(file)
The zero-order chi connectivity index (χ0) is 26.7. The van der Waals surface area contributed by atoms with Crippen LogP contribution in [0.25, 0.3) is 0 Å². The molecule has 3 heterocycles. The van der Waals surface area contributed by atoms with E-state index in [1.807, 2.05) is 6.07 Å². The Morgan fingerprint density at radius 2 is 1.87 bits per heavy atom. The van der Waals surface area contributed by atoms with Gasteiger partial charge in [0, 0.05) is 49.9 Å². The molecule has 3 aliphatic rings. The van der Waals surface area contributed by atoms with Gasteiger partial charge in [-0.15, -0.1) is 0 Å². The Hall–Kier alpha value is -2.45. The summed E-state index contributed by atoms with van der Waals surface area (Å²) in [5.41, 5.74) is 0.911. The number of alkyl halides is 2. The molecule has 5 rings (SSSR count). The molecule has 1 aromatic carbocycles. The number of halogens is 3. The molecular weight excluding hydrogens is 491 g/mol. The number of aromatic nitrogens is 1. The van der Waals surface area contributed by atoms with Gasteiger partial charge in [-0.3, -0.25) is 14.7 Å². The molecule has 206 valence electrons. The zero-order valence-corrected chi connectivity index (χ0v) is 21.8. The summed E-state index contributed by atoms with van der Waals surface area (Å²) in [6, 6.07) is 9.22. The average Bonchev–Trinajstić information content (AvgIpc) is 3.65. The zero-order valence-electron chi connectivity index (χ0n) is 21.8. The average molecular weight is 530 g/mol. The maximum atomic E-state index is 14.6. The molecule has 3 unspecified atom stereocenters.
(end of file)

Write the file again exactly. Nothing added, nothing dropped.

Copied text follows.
The zero-order chi connectivity index (χ0) is 26.7. The van der Waals surface area contributed by atoms with Crippen LogP contribution in [0.25, 0.3) is 0 Å². The molecule has 3 heterocycles. The van der Waals surface area contributed by atoms with E-state index in [1.807, 2.05) is 6.07 Å². The Morgan fingerprint density at radius 2 is 1.87 bits per heavy atom. The van der Waals surface area contributed by atoms with Gasteiger partial charge in [0, 0.05) is 49.9 Å². The molecule has 3 aliphatic rings. The van der Waals surface area contributed by atoms with Gasteiger partial charge in [-0.15, -0.1) is 0 Å². The Hall–Kier alpha value is -2.45. The summed E-state index contributed by atoms with van der Waals surface area (Å²) in [5.41, 5.74) is 0.911. The number of alkyl halides is 2. The molecule has 5 rings (SSSR count). The molecule has 1 aromatic carbocycles. The number of halogens is 3. The molecular weight excluding hydrogens is 491 g/mol. The number of aromatic nitrogens is 1. The van der Waals surface area contributed by atoms with Gasteiger partial charge in [-0.3, -0.25) is 14.7 Å². The molecule has 206 valence electrons. The zero-order valence-corrected chi connectivity index (χ0v) is 21.8. The summed E-state index contributed by atoms with van der Waals surface area (Å²) in [6, 6.07) is 9.22. The average Bonchev–Trinajstić information content (AvgIpc) is 3.65. The zero-order valence-electron chi connectivity index (χ0n) is 21.8. The average molecular weight is 530 g/mol. The maximum atomic E-state index is 14.6. The molecule has 3 unspecified atom stereocenters.